Raised in the South, this humble legume is at home with candy caramels and smoked paprika.
Peanuts are the nuts next door. Macadamias hail from Hawaii, cashews from India and Brazil nuts, from, well, Brazil. Macadamia’s star with white chocolate in gourmet cookies and cashews are super lavish, reserved for special occasions for most of us. Peanuts, on the other hand, are grown in the South and keep company in ballparks, circuses and cracker jack boxes.
But this legume is not untraveled. Originally from South America, peanuts have been at home in ethnic cuisines for centuries. They form the base for spicy sauces and salads in Thailand, are ground into moles in Mexico and appear in Indian chaats.
No doubt, they’re incredibly versatile. They’re at home on top of salads; swirling around a hot wok; baked in cakes, cookies and pies; or blended in a food processor.
- Runner Peanuts—The common peanut grown in the South. Runner peanuts represent nearly 80 percent of all peanuts produced in the United States eaten out of hand or made into peanut butter.
- Spanish Peanuts—These red-skinned peanuts are a bit smaller than runners and find their way into lots of snack mixes. They have a higher oil content that the runners.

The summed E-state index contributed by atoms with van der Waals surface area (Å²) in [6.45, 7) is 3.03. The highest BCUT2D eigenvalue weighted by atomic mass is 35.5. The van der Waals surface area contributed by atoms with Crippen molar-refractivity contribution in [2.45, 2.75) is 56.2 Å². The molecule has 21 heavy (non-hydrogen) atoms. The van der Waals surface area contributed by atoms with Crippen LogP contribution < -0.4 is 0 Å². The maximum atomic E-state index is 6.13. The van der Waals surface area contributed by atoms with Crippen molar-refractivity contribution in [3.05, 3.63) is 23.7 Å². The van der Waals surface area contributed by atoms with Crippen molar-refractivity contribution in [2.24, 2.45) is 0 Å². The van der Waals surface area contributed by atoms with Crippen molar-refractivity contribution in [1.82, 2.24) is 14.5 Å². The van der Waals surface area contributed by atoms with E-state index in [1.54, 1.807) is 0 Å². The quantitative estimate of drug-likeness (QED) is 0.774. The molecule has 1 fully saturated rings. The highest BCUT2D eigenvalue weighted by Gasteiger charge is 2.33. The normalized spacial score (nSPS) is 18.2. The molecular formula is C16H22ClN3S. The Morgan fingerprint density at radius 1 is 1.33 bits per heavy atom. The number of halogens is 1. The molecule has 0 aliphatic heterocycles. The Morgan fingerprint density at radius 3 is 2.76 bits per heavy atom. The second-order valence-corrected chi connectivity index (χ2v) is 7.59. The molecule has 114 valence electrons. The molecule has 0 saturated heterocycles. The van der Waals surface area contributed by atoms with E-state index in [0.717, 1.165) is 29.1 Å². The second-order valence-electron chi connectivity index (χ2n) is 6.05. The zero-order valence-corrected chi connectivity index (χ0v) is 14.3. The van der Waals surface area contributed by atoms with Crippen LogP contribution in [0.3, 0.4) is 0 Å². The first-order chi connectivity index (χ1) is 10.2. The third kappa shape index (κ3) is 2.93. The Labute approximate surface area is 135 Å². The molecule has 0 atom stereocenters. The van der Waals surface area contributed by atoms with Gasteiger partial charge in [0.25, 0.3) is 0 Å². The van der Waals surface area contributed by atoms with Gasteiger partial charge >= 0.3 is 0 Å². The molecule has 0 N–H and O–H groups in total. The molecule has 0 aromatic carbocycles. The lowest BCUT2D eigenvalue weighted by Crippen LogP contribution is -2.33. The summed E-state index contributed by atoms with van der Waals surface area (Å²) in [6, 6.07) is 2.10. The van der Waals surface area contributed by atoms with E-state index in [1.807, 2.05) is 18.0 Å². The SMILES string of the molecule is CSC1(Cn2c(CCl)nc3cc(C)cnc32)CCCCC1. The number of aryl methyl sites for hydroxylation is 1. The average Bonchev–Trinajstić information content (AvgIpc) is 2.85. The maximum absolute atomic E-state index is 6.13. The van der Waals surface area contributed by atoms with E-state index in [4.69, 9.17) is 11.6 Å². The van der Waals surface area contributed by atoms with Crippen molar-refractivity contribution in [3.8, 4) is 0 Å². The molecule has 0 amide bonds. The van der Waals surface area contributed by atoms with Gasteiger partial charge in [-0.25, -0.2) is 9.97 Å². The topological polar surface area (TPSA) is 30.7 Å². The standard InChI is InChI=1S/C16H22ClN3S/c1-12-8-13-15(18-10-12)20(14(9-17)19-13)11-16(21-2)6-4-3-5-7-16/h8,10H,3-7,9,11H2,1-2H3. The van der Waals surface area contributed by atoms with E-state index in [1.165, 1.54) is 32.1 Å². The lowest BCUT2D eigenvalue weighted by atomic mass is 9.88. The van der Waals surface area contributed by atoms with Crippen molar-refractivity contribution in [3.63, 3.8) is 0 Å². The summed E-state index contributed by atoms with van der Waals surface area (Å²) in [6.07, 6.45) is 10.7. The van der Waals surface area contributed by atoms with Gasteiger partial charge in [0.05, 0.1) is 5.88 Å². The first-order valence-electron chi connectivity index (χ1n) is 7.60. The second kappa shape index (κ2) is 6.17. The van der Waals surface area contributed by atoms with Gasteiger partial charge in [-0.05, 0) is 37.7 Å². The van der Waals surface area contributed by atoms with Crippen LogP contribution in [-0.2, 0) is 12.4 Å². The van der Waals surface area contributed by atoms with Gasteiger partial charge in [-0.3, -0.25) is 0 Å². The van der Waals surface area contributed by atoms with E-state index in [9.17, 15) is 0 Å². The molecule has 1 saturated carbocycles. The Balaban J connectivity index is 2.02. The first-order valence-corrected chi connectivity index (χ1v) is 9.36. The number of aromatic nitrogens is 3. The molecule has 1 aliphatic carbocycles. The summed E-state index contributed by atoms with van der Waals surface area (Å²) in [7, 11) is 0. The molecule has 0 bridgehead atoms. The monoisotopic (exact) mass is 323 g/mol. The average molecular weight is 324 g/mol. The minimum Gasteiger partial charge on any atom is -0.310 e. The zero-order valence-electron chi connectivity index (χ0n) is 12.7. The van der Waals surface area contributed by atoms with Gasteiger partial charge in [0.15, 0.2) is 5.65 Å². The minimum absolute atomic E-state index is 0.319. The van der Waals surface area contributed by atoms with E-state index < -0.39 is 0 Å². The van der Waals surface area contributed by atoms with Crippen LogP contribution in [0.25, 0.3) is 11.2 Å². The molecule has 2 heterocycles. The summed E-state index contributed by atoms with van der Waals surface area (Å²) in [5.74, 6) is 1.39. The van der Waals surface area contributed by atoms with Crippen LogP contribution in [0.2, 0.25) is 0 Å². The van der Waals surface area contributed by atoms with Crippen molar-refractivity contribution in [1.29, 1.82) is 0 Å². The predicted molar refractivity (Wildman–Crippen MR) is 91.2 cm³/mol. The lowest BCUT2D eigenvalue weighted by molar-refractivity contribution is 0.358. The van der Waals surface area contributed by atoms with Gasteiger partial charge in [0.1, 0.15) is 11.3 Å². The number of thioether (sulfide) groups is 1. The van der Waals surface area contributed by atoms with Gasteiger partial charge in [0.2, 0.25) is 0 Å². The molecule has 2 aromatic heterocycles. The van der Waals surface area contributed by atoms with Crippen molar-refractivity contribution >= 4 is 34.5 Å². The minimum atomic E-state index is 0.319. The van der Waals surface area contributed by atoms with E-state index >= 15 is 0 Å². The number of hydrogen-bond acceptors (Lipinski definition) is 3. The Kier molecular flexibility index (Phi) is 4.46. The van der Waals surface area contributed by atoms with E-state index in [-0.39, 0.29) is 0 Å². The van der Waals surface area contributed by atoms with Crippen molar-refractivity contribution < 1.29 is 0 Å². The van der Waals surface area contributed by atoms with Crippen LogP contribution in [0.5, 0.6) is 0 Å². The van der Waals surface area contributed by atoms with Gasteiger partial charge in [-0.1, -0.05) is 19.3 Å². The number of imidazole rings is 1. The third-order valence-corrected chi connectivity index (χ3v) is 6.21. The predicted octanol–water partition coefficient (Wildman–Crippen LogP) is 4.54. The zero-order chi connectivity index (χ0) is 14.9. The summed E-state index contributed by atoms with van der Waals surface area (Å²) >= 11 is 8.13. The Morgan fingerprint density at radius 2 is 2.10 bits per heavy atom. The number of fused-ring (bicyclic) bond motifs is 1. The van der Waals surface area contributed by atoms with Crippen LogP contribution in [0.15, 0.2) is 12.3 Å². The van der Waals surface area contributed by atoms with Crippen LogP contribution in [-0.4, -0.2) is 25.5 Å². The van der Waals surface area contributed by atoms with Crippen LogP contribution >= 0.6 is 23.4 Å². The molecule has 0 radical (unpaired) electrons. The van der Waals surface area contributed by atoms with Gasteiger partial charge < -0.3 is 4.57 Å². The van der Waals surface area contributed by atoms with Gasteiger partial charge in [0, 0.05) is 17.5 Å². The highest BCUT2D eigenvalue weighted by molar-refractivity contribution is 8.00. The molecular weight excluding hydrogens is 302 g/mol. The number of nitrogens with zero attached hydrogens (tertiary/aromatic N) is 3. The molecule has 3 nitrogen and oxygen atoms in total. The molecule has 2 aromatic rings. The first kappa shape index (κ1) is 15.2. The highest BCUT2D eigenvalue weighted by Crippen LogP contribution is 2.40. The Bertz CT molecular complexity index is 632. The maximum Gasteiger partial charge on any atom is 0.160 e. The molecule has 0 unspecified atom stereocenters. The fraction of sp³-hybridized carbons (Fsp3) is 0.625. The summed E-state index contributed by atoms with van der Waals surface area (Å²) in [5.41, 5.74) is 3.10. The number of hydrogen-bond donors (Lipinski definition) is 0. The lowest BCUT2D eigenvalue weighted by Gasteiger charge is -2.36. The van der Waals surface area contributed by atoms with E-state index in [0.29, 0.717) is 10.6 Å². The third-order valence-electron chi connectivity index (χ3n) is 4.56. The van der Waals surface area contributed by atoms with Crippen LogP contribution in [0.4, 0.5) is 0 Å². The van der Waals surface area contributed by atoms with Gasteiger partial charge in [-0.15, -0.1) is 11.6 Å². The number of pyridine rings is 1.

- Virginia Peanuts—This variety is a gourmand’s peanut. They are larger and juicier and make great hand-to-mouth snacks. Virginia peanuts are often flavored and considered the queen of the peanut family
- Valencia Peanuts—Usually roasted in the shell and salted, Valencias are grown in New Mexico and used in peanut butter.
By Chef Steve Petusevsky
This spicy sauce is perfect for grilled tofu, grilled or raw vegetables, and cooked noodles or rice.
The luscious flavors of a caramel apple in a simple sauce to spoon over ice cream. Have your kids unwrap the candies!
Pork roast is rolled in crushed peanuts and panko, then roasted to perfection.
A high-protein shake to start the morning off right.
Use unroasted, unsalted peanuts, which are found in the bulk sections of supermarkets or natural food markets.